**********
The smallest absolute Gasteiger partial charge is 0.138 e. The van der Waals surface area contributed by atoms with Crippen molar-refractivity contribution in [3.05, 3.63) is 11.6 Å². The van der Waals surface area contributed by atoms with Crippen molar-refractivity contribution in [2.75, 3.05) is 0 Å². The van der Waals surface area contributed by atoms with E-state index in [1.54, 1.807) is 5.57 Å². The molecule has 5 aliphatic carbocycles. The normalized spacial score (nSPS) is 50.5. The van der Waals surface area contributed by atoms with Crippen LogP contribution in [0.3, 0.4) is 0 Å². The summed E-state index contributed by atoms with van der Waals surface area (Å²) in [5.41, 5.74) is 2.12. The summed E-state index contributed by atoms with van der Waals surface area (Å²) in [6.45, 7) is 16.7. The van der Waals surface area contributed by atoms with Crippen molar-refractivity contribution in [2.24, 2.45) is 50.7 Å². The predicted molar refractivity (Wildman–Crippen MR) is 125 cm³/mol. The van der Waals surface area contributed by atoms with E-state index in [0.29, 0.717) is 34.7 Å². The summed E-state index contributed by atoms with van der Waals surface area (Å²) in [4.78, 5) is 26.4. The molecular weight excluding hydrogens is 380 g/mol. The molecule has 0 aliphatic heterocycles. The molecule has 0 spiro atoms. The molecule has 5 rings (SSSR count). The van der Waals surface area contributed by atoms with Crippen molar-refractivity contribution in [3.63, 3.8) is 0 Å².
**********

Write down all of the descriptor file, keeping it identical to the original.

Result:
The smallest absolute Gasteiger partial charge is 0.138 e. The van der Waals surface area contributed by atoms with Crippen molar-refractivity contribution in [3.05, 3.63) is 11.6 Å². The van der Waals surface area contributed by atoms with Crippen molar-refractivity contribution in [2.75, 3.05) is 0 Å². The van der Waals surface area contributed by atoms with E-state index in [1.54, 1.807) is 5.57 Å². The molecule has 5 aliphatic carbocycles. The normalized spacial score (nSPS) is 50.5. The van der Waals surface area contributed by atoms with Crippen LogP contribution in [0.3, 0.4) is 0 Å². The summed E-state index contributed by atoms with van der Waals surface area (Å²) in [5.41, 5.74) is 2.12. The summed E-state index contributed by atoms with van der Waals surface area (Å²) in [6.45, 7) is 16.7. The van der Waals surface area contributed by atoms with Crippen molar-refractivity contribution in [2.24, 2.45) is 50.7 Å². The predicted molar refractivity (Wildman–Crippen MR) is 125 cm³/mol. The van der Waals surface area contributed by atoms with E-state index in [0.29, 0.717) is 34.7 Å². The summed E-state index contributed by atoms with van der Waals surface area (Å²) in [4.78, 5) is 26.4. The molecular weight excluding hydrogens is 380 g/mol. The molecule has 0 aliphatic heterocycles. The molecule has 0 spiro atoms. The molecule has 5 rings (SSSR count). The van der Waals surface area contributed by atoms with Crippen molar-refractivity contribution in [3.63, 3.8) is 0 Å².